At Valam, land is leased from a farmer who also works at the collective, thereby earning him a steady income, apart from what he makes from the rest of his farmland. Divya Shetty and Vishnu Vardhan of Indian Superheroes (ISH) from Coimbatore, started a similar venture a few months ago, where people can rent out a portion of farmland for three months to a year. “We have 823 organic farmers on board and have got several NRIs to book farmlands, which they want to cultivate whenever they come down,” says Shetty, 27, a management graduate whose grandparents were farmers. ISH also runs weekend workshops with farmers to generate interest in sustainable agriculture.

    Ilumurugan, a farmer who has signed on with ISH, says doing workshops has not just given him a second stream of income but a voice too. “When people from the city work on the farm, they understand the effort we put in. I don’t know how much of a steady income it will generate but at least I see respect in their eyes at the end of every interaction,” says the 22-year-old, who has a 15-acre farm where he grows turmeric, cotton and sugarcane.

    At ISupportFarming, a community initiative in Cuddalore and Virudhunagar, co-founders and brothers Vijaykumar and Vasanthkumar Mani see themselves as a “hinge” between the disjointed worlds of the officegoer and the farmer. Here, all the working capital is given by people from the city, and the farmer who owns the land does the work, while we monitor the process, says Vijaykumar, an HR consultant with a farming background.
    “The farmland is evaluated on aspects like water facilities, and farmers on social credibility before they are signed on. After the harvest, farmers get 80% of the returns, investors get 15%, and we take 5%,” says Vijaykumar, adding that they are now working with 80 farmers, 50 investors, and 250 acres of land, growing paddy, maize, groundnut and watermelon.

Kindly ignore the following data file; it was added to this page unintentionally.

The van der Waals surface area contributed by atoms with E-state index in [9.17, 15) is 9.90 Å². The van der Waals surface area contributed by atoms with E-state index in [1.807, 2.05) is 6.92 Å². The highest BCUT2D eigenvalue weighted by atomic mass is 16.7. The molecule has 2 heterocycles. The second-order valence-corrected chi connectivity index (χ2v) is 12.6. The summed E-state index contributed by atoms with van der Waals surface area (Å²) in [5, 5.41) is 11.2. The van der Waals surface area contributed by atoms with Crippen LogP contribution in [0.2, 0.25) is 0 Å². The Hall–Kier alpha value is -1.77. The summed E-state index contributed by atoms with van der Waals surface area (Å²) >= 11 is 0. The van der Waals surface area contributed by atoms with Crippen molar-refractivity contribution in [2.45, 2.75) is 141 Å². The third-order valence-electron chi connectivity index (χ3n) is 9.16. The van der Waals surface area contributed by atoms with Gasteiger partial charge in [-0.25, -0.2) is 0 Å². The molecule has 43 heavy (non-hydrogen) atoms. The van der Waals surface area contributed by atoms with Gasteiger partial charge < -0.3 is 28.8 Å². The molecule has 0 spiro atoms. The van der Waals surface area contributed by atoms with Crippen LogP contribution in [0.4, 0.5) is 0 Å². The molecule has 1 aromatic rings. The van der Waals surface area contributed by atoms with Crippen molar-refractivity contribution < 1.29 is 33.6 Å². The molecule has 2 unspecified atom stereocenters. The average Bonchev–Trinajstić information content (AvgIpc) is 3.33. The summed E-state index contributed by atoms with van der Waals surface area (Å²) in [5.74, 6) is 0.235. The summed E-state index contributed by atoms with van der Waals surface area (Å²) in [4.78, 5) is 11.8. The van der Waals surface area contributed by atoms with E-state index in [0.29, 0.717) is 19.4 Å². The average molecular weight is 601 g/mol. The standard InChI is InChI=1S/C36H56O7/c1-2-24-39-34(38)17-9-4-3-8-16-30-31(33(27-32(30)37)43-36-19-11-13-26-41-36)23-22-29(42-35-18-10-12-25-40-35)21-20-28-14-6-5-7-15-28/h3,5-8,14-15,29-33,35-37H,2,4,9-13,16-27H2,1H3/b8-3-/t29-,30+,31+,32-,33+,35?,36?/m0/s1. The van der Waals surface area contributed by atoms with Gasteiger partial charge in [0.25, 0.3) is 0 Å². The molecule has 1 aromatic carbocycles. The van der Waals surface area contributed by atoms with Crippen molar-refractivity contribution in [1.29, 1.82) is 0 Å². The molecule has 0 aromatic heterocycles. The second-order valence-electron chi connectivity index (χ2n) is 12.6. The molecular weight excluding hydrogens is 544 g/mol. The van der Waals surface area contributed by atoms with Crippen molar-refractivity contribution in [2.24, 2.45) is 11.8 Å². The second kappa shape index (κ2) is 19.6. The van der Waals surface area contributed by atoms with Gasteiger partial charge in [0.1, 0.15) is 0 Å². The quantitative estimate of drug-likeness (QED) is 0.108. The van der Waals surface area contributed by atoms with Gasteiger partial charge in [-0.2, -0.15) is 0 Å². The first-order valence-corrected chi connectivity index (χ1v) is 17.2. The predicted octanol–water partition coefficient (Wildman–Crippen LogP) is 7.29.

Vijakumar says the average investment to cultivate one acre through one crop cycle of three to four months is `25,000. “Most of our investors are IT professionals and each of them usually puts in `5,000. At the end of a quarter, we divide the profit and they can choose to reinvest or pull out,” says Vijaykumar.

    But for investors like Gokulavan Jayaraman, for whom farming is the ‘ultimate dream’, pulling out is nowhere in the picture. “I started a year ago with an investment of `5,000, not expecting anything other than the satisfaction of helping a farmer and spending time working in fields with my family. I was surprised to realise farming was also giving me financial returns, 12% in the first year,” says Jayaraman, lead auditor at a city IT firm.

    “I’m now in this for the long run,” he adds. And of course, the organically grown watermelon he brought home from his farm is just the more mouth-watering piece of that pie.

    source: / The Times of India / News> City News> Chennai News / TNN / November 11th, 2017

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    Award-winning geologist C Singaraja explains how what’s happening beneath our feet impacts our lives and health

    It’s Shawshank Redemption in real life. Or, if you prefer, Erin Brockovich. In the first, a banker (Tim Robbins) charged with murder is sent to a high-security prison where he uses his fine knowledge of rocks to dig a tunnel and escape.

    In the second, based on a true story, Erin Brockovich, a law-firm assistant (Julia Roberts) investigates a chemicals company that releases untreated hexavalent chromium thus contaminating groundwater and jeopardising the health of local residents.

    Geologist Dr C Singaraja was recently conferred a Dr APJ Abdul Kalam prize for Young Scientist — 2017, by Marina Labs R&D, Chennai, a Medical Research Center and Biotechnology Company. The award was given in recognition of his study of groundwater. Rocks, water, contamination: how does he join the dots?